Twenty Years of Transcription


Dom Bourne TV-Bay Magazine
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In 1998 Dom Bourne dropped out of university and started a business providing transcriptions to production companies. The company operated from his childhood bedroom and Dom hoped it would keep him in beer money for a year or two before he decided what he really wanted to do with his life.

Twenty years later and, this year, Take 1 celebrates two decades of service to the broadcast and video sectors an achievement that Dom attributes to their ability to anticipate and accommodate change in the industry. And there have been plenty of changes to accommodate over the last two decades.

PAPER EDITS IN THE NINETIES

If you want to get an idea of what the world was like when Dom started Take 1 in 1998, all you need to know is that Google was launched in the same year. Back then video was shot on tape and the only way to log or view your footage after the shoot was to either book expensive playback machines by the hour or transfer your footage to VHS with burnt-in-time-code.

Take 1 offered an alternative and more effective - way for production companies to prepare for edit. Instead of spending hours viewing VHS dubs of their shoot footage, producers sent these tapes to Take 1 where Dom’s team would transcribe the time codes, dialogue and action onto paper. These transcriptions were then posted or biked back to Soho and used to prepare paper edits. The process took a few days to turn around, but the service was affordable, and it solved an industry pain-point at the time.

DIGITAL WORKFLOWS IN THE NOUGHTIES

In the nineties, tape-based workflows limited Take 1’s client base clients had to be located close enough to the business to either bike or post tapes and transcripts back and forth within limited production timeframes. But the move from analogue to digital workflows was about to revolutionise production workflows.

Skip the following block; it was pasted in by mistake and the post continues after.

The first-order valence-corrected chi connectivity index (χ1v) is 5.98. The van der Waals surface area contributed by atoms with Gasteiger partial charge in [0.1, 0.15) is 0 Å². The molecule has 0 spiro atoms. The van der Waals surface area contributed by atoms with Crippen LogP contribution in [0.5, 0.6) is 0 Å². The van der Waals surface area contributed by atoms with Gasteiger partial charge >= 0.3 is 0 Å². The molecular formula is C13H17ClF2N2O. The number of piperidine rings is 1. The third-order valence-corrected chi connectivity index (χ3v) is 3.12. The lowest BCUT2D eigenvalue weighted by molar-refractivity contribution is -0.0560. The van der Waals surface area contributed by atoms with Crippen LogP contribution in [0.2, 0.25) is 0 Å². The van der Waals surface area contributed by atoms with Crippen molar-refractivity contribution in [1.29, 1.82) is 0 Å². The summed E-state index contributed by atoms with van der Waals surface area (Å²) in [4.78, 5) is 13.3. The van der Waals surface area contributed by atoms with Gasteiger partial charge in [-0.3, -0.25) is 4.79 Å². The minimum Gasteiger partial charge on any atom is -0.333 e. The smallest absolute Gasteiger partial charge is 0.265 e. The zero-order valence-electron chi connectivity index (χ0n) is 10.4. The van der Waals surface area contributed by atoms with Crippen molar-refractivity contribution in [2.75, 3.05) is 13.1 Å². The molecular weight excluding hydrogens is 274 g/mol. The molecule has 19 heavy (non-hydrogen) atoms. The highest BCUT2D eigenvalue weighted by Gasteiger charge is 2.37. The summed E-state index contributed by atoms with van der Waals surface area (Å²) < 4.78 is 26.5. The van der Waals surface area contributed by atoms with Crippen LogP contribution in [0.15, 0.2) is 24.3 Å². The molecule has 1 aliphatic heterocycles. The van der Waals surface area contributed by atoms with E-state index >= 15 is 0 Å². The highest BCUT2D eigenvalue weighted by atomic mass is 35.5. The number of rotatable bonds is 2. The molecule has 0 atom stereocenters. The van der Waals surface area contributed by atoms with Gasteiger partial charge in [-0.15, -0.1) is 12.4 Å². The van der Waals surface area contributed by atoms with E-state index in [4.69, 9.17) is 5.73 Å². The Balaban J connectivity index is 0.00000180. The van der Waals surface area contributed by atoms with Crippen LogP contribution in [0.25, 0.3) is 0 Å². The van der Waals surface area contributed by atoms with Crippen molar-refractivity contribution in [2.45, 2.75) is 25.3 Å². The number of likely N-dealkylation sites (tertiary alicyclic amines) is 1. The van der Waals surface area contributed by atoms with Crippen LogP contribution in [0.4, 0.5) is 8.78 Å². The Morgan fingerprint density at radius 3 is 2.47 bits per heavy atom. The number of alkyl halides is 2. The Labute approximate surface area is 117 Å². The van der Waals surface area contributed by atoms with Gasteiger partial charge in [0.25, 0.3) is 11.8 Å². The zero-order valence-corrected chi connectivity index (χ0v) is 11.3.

The first PC-based non-linear editing system was launched by Editing Machines Corp in 1980 and Avid released the first Media Composer system running on the Apple Macintosh platform soon after. In 1991 QuickTime was introduced and in 1995 Ikegami and Avid spearheaded tapeless video recording with the introduction of the Editcam. By the early 2000’s tapeless acquisition and file-based workflows were widespread.

Digital workflows were a game-changer for Take 1 turnaround times were halved, and the company’s client-base was no longer limited by geography. In 2008 Dom boarded a plane to Los Angeles and, with Take 1’s “we type while you sleep” proposition, landed a number of US reality shows such as Top Chef and Little Couple, many of which they continue working on to this day.

ACCESSIBILITY LAWS AT THE TURN OF THE CENTURY

While expanding into the US market, Take 1 also diversified their service offering to help broadcasters meet new legislative responsibilities. The company started working with production and post companies to provide networks with post-production scripts, captions and subtitle information for broadcast.

Closed captions existed decades before Take 1 was formed. They were first demonstrated at the First National Conference on Television for the Hearing Impaired in Nashville, Tennessee in 1971. But it wasn’t until 1990 that technology allowed and legislation demanded that closed captions and subtitles become widely adopted on both sides of the Atlantic.